- When it’s complete, the app will show you a backup summary of all of the items it’s backed up successfully and where they’re stored.
- Repeat the process for “Data”. This time, you’ll be asked if you want to back up your contacts, call log, bookmarks, SMS messages, MMS messages, system settings, home screen, alarms, dictionary, calendar or playlists. Check the items you’re interested in and tap OK to continue.
- Again, you’ll see the name of the backup job (which you can change) and you’ll have to tap OK once more to kick off the backup job.
When your backup jobs are complete, it’s time to move them to your new phone. Again, you can transfer the data by swapping SD cards, copying them from one phone to another over USB, or by manually uploading them to Dropbox from your old phone and downloading them on the new phone. However you go about it, make sure they’re in the right folder on your new phone’s SD card (probably in the /rerware/MyBackup folder.)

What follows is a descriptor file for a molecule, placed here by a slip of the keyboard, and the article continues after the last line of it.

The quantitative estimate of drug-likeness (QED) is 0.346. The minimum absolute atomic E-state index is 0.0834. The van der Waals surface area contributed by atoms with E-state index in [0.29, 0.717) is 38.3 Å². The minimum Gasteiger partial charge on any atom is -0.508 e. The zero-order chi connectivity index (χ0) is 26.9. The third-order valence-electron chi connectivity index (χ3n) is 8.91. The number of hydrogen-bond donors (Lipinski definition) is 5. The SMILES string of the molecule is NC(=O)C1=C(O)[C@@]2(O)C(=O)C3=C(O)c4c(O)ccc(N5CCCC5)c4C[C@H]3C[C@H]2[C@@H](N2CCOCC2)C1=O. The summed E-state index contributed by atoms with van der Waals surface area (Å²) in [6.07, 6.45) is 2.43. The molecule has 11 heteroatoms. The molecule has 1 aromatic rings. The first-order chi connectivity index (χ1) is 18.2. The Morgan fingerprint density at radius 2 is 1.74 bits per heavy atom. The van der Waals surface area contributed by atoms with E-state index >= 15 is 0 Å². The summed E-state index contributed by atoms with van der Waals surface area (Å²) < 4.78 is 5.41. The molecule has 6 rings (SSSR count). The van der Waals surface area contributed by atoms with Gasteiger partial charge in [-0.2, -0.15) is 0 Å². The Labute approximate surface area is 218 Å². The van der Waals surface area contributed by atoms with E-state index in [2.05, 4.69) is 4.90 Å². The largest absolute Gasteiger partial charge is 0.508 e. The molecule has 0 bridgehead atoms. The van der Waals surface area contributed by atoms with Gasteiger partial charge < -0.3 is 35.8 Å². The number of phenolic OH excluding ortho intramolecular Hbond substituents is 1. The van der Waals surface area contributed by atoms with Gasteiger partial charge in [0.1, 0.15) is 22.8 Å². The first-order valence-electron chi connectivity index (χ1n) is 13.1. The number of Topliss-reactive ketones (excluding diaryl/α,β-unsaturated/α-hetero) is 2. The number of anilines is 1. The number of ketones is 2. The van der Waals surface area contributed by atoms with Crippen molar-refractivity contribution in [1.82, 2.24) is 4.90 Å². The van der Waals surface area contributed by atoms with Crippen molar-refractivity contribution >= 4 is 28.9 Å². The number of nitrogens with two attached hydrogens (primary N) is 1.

- Once your backups are in the right place on your new phone, open MyBackup and tap “Restore”.
- You’ll be prompted to restore either “Applications and Media” or “Data”. Start with “Applications and Media”. The app will search for available backup files on the SD card to restore from, and it should find the one you just copied. Tap it to restore, and the app will restore your previously installed apps, and your music and photos back to their respective directories.